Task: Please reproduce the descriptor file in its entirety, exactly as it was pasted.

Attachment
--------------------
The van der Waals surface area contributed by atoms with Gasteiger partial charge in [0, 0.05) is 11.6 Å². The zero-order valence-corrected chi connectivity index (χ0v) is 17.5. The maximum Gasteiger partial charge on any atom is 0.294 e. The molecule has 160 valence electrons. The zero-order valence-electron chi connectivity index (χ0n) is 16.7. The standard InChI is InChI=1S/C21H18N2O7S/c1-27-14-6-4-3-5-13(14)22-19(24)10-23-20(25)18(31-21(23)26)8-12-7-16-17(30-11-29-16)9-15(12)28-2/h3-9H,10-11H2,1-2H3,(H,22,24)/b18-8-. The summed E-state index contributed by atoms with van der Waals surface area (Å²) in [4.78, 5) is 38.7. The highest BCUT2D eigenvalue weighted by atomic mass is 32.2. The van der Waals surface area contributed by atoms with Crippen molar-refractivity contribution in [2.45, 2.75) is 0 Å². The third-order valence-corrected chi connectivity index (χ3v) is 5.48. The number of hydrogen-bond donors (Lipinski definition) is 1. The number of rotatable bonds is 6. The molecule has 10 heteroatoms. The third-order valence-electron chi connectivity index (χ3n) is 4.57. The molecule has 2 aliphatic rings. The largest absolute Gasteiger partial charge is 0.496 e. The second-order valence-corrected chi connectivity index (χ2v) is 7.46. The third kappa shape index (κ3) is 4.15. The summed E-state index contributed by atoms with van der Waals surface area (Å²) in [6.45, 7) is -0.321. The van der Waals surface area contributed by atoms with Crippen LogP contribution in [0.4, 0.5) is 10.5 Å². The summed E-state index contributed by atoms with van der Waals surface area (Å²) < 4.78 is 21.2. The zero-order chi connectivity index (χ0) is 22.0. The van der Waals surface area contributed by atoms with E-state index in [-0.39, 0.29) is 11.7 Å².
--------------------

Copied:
The van der Waals surface area contributed by atoms with Gasteiger partial charge in [0, 0.05) is 11.6 Å². The zero-order valence-corrected chi connectivity index (χ0v) is 17.5. The maximum Gasteiger partial charge on any atom is 0.294 e. The molecule has 160 valence electrons. The zero-order valence-electron chi connectivity index (χ0n) is 16.7. The standard InChI is InChI=1S/C21H18N2O7S/c1-27-14-6-4-3-5-13(14)22-19(24)10-23-20(25)18(31-21(23)26)8-12-7-16-17(30-11-29-16)9-15(12)28-2/h3-9H,10-11H2,1-2H3,(H,22,24)/b18-8-. The summed E-state index contributed by atoms with van der Waals surface area (Å²) in [4.78, 5) is 38.7. The highest BCUT2D eigenvalue weighted by atomic mass is 32.2. The van der Waals surface area contributed by atoms with Crippen molar-refractivity contribution in [2.45, 2.75) is 0 Å². The third-order valence-corrected chi connectivity index (χ3v) is 5.48. The number of hydrogen-bond donors (Lipinski definition) is 1. The number of rotatable bonds is 6. The molecule has 10 heteroatoms. The third-order valence-electron chi connectivity index (χ3n) is 4.57. The molecule has 2 aliphatic rings. The largest absolute Gasteiger partial charge is 0.496 e. The second-order valence-corrected chi connectivity index (χ2v) is 7.46. The third kappa shape index (κ3) is 4.15. The summed E-state index contributed by atoms with van der Waals surface area (Å²) in [6.45, 7) is -0.321. The van der Waals surface area contributed by atoms with Crippen LogP contribution in [0.4, 0.5) is 10.5 Å². The summed E-state index contributed by atoms with van der Waals surface area (Å²) < 4.78 is 21.2. The zero-order chi connectivity index (χ0) is 22.0. The van der Waals surface area contributed by atoms with E-state index in [-0.39, 0.29) is 11.7 Å².